Square Is The New Hip | Our Five Favourite Square Watches
We can thank Art Deco for the distinct arrival of geometric shapes in aesthetic watch designs, but I’m not sure who we should thank for the fact the square has just taken horology by storm. That’s right, the typically round-cased faces have, in the case of several high-end models, been discarded in favour of modernised square cases. So who should we thank for this quirky trend? Well, John F. Kennedy first wore a square Omega accompanied by a tailored waistcoat and tails for his 1961 inauguration. Of course, he’s not the only icon to rock a square watch and many have refused to cut corners by opting for the safer, rounder option. As a result, this retro style has survived the test of time, prevailing as a classy and contemporary alternative to the status quo. In order to celebrate this surviving aesthetic and to reveal what this trend has done to the realms of modern watchmaking, we thought we’d list Our Five Favourite Square Watches, in an attempt to show you all that the circle is not the only happening shape round here. That’s right – it’s now hip to be square.
The TAG Heuer Monaco Calibre 12 boasts a busy watch face with rounded sub-dials, it’s a must-have model for any avid watch collector – a detailed chronograph that set fire to the close of the sixties and reignited the term ‘tool watch’. This is one of the hardcore auto racers and style aficionados, with a unique appeal, which has encouraged TAG Heuer to hold it close to their chest, even today. £4,050, tagheuer.co.uk
The Nixon Ragnar leaned towards the minimalist side of design with a 40mm case and simple three-hands and no sub-dials. It’s powered by a Japanese quartz movement and gently hugs the wrist, specifically tailored for modest comfort, whilst also being ergonomically sound and robust enough to handle the wild outdoors. £190, Nixon.com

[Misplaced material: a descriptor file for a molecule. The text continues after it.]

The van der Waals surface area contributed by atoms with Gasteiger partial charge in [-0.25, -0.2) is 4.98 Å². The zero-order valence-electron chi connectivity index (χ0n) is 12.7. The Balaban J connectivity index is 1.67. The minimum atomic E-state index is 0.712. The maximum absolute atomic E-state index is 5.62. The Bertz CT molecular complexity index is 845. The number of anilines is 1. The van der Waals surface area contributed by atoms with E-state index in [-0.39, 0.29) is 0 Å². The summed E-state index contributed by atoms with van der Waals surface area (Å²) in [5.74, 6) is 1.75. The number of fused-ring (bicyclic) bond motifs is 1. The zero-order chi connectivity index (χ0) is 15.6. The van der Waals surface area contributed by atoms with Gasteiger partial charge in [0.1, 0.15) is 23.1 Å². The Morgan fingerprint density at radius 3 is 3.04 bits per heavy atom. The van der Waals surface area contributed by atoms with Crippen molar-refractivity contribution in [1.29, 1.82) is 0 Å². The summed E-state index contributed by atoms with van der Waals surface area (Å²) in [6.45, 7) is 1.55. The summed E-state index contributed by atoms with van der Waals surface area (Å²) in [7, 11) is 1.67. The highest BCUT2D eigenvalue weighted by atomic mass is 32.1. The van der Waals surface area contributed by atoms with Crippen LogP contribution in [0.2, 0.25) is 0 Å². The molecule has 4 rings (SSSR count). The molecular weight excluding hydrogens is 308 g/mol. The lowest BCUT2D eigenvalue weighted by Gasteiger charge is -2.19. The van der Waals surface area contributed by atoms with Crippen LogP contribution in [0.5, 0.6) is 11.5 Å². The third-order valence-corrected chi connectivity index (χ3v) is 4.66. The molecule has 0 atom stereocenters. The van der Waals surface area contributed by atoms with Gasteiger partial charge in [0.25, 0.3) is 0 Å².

Our personal favourite, as you might’ve guessed from the featured image, the Nomos Tetra Neomatik Tiefblau is another example of impeccable designed and affordable models from the German fraternity of watchmakers. The Tiefblau is refined with a slightly thinner 333m case, protecting an in-house automatic calibre, making it a nigh-unbeatable paragon of square design. £2980, nomos-glashuette.com
Now for something a little different, the Jaeger-LeCoultre Grand Reverso, 1948, which, admittedly, is rectangular, although you might just give us a pass since this is such a wonderfully unique model. Created in the early ’30s, the Reverso was first intended to be a sports watch, with a classic, sophisticated reversible case. This mechanism was introduced so that the wearer wouldn’t have to worry about breaking their watch when they were in the midst of the fray on the polo field. Since then, the Reverso has reemerged in many forms, symbolising the resilience and popularity of the Art Deco movement. It offers an elegant, slender casing, which frames a bold, white or black face, circled by contrasting hands and powered by the manually wound Calibre 822/2. £190, Jaeger-LeCoultre
Last on our list is the IWC Da Vinci Chronograph, which was released in 2007 and powered by an IWC-manufactured movement belonging to the 89000-calibre family. This model features a stylish tonneau-shaped casing with a glass case back, creating a steely and sinuous aesthetic. It also has a centred chronograph hand, which almost steals the show, along with twin analogue hands wheeling over tiered subdials. It certainly knows how to stand apart from the crowd, holding its own with a very sophisticated movement and minute tracker. £8,925, Da Vinci Chronograph